Standing Mountain Pose, may not seem like a difficult task to complete but it is the basis for all other poses and should be visited in the beginning to each class. While this pose may not be as gratifying as a fancy arm balance it can give you important clues to your practice going forward.
How To: Standing Mountain Pose
Standing with your feet together, have your heels slightly apart, so there is a one to two inch space and your feet are parallel. Roll around on your feet for a little bit until you liven the arches and find yourself in the center of your foot. Roll your shoulders up and gently back to open the chest and rotate your palms to face forward, feeling the shoulder blades on your back. Check on your back and keep it in a neutral position to relax the pelvis. Inhales lengthen your spine and on the exhale maintain the height you created. Feel a mild external rotation from your thighs and left the kneecaps slightly to engage the legs.
Benefits of Standing Mountain Pose
The role of Standing Mountain Pose is vast. Done properly and consistently, the most noticeable benefits include:
- Improves posture
- Strengthens legs, knees and feet
- Strengthens butt and abs
- Helps develop arches in flat feet
- Gives opportunity for full body assessments
For the lay person or yogi AND the athlete, Standing Mountain Pose shares the same benefits. Not only is it a great way to strengthen the lower half of the body, doing this pose in front of a mirror or in the presence of your yoga teacher/coach it is a great tool of assessment. It is very important in the philosophy of Power Yoga for Sports and all yoga to keep constant awareness of your own body/tool. Athletes as well as the soccer mom or kids need to learn about their bodies in order to sideline injuries before they happen or strengthen the body in the case of a jarring incident, in that case it is a matter of walking away rather than a trip to the ER.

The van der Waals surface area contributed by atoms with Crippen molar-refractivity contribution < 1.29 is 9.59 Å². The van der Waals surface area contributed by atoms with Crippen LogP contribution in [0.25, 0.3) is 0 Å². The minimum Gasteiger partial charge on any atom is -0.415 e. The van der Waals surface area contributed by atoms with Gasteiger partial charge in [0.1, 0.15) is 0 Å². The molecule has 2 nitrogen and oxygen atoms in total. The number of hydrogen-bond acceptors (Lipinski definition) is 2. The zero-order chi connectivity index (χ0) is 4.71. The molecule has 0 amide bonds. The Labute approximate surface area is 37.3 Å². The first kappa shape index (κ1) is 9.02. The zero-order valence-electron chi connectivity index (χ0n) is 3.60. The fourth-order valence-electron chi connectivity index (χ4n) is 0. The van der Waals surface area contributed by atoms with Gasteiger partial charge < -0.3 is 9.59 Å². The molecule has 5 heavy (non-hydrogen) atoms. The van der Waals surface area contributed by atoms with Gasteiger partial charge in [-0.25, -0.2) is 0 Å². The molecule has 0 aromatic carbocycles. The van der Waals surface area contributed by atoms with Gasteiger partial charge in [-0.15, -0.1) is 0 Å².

Doing this pose in front of the mirror on a regular basis is how you get to compare one side of the body to the other, notice misalignments, see asymmetries and address them through your training. For example I always look to my shoulders for stress and tightness. I look for one shoulder being higher, rotation of each shoulder, how my hand faces forward on each side and if my back torques to one side or the other. Then consult my yoga teacher for advice. Consider the first time you do this as a baseline test for you to compare to for the rest of your life and even consider taking photos and archiving them for comparison for the future.
Doing this pose is also an opportunity to stand still and take some deep productive relaxing breaths.
Another nice option is to do this pose while standing against a wall, have the backs of your heels and your sacrum, or lower back, and shoulder blades flush up against the wall.
Although you should always consult your physician and research a properly trained yoga teacher before starting a yoga practice, there are a few instances where you should avoid this pose entirely:
- Low blood pressure
- Severe sciatic pain
- Recent surgery
Have fun exploring this assessment pose and learning about your body.
Gwen Lawrence has been a practicing fitness professional since 1990.Her current practice includes private yoga training, class instruction and her sport-specific Power Yoga for Sports training program www.poweryogaforsports.com.Gwen's unique combination of dance, massage and yoga training experience,coupled with her extensive knowledge of anatomy, nutrition and homeopathy, provide her clients, class participants and athletes with overwhelming benefits. Gwen is the yoga instructor for several New York Yankees baseball players, team yoga instructor for the New York Giants, New York Knicks, New York Red Bulls, New York Rangers, several major college teams including Yale and YNC, and many youth teams in a variety of sports. She is also the official spokesperson for AFRIN PureSea and ambassador for Lululemon. Her writing appears in Men's Health, Women's Health , Fitness Magazine and shape.com. She has made appearances on NBC TODAY show and many TV news and national radio shows. Gwen also owns her own yoga school where she trains people to teach the Power Yoga for Sports system.. Visit her website at www.poweryogaforsports.com